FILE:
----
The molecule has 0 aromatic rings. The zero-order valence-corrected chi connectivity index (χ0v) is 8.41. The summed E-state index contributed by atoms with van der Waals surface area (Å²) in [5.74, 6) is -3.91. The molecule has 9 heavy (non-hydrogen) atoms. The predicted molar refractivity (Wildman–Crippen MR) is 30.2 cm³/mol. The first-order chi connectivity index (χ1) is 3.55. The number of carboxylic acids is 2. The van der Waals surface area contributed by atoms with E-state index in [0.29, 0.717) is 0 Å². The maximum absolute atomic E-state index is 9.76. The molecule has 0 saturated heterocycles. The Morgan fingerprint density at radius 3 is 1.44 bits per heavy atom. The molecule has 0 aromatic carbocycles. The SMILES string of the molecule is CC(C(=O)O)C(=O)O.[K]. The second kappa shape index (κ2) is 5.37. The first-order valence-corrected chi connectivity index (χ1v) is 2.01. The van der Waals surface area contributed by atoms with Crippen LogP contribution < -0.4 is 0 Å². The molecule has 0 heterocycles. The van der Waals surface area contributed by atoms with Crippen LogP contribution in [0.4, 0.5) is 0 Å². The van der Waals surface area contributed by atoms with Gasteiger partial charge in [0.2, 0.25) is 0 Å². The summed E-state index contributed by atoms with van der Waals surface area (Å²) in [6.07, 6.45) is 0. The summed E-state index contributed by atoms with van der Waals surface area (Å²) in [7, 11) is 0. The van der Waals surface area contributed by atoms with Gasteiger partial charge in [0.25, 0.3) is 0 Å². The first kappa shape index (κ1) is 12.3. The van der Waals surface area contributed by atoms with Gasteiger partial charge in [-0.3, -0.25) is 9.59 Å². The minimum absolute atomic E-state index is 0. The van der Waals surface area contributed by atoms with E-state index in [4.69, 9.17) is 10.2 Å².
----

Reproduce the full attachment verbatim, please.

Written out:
The molecule has 0 aromatic rings. The zero-order valence-corrected chi connectivity index (χ0v) is 8.41. The summed E-state index contributed by atoms with van der Waals surface area (Å²) in [5.74, 6) is -3.91. The molecule has 9 heavy (non-hydrogen) atoms. The predicted molar refractivity (Wildman–Crippen MR) is 30.2 cm³/mol. The first-order chi connectivity index (χ1) is 3.55. The number of carboxylic acids is 2. The van der Waals surface area contributed by atoms with E-state index in [0.29, 0.717) is 0 Å². The maximum absolute atomic E-state index is 9.76. The molecule has 0 saturated heterocycles. The Morgan fingerprint density at radius 3 is 1.44 bits per heavy atom. The molecule has 0 aromatic carbocycles. The SMILES string of the molecule is CC(C(=O)O)C(=O)O.[K]. The second kappa shape index (κ2) is 5.37. The first-order valence-corrected chi connectivity index (χ1v) is 2.01. The van der Waals surface area contributed by atoms with Crippen LogP contribution < -0.4 is 0 Å². The molecule has 0 heterocycles. The van der Waals surface area contributed by atoms with Crippen LogP contribution in [0.4, 0.5) is 0 Å². The van der Waals surface area contributed by atoms with Gasteiger partial charge in [0.2, 0.25) is 0 Å². The summed E-state index contributed by atoms with van der Waals surface area (Å²) in [6.07, 6.45) is 0. The summed E-state index contributed by atoms with van der Waals surface area (Å²) in [7, 11) is 0. The van der Waals surface area contributed by atoms with Gasteiger partial charge in [0.25, 0.3) is 0 Å². The first kappa shape index (κ1) is 12.3. The van der Waals surface area contributed by atoms with Gasteiger partial charge in [-0.3, -0.25) is 9.59 Å². The minimum absolute atomic E-state index is 0. The van der Waals surface area contributed by atoms with E-state index in [4.69, 9.17) is 10.2 Å².